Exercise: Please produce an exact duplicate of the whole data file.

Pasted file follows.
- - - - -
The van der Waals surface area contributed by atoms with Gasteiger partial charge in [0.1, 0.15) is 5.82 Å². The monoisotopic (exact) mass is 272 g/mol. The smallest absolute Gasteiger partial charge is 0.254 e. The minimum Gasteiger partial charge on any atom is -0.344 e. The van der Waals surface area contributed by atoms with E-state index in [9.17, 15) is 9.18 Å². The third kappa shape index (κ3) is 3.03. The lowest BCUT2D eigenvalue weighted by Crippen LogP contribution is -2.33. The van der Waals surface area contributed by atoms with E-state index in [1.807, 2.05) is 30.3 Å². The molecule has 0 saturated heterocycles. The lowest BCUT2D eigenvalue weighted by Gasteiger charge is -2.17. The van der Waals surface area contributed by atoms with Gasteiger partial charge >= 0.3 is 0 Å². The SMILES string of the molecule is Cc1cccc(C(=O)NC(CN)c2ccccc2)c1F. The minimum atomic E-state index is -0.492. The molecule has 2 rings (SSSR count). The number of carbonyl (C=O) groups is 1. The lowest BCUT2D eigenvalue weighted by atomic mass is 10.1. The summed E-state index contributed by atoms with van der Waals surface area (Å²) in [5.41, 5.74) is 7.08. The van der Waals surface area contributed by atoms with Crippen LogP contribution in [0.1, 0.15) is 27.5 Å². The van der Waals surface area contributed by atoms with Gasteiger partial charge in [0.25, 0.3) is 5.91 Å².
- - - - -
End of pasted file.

The van der Waals surface area contributed by atoms with Gasteiger partial charge in [0.1, 0.15) is 5.82 Å². The monoisotopic (exact) mass is 272 g/mol. The smallest absolute Gasteiger partial charge is 0.254 e. The minimum Gasteiger partial charge on any atom is -0.344 e. The van der Waals surface area contributed by atoms with E-state index in [9.17, 15) is 9.18 Å². The third kappa shape index (κ3) is 3.03. The lowest BCUT2D eigenvalue weighted by Crippen LogP contribution is -2.33. The van der Waals surface area contributed by atoms with E-state index in [1.807, 2.05) is 30.3 Å². The molecule has 0 saturated heterocycles. The lowest BCUT2D eigenvalue weighted by Gasteiger charge is -2.17. The van der Waals surface area contributed by atoms with Gasteiger partial charge >= 0.3 is 0 Å². The SMILES string of the molecule is Cc1cccc(C(=O)NC(CN)c2ccccc2)c1F. The minimum atomic E-state index is -0.492. The molecule has 2 rings (SSSR count). The number of carbonyl (C=O) groups is 1. The lowest BCUT2D eigenvalue weighted by atomic mass is 10.1. The summed E-state index contributed by atoms with van der Waals surface area (Å²) in [5.41, 5.74) is 7.08. The van der Waals surface area contributed by atoms with Crippen LogP contribution in [0.1, 0.15) is 27.5 Å². The van der Waals surface area contributed by atoms with Gasteiger partial charge in [0.25, 0.3) is 5.91 Å².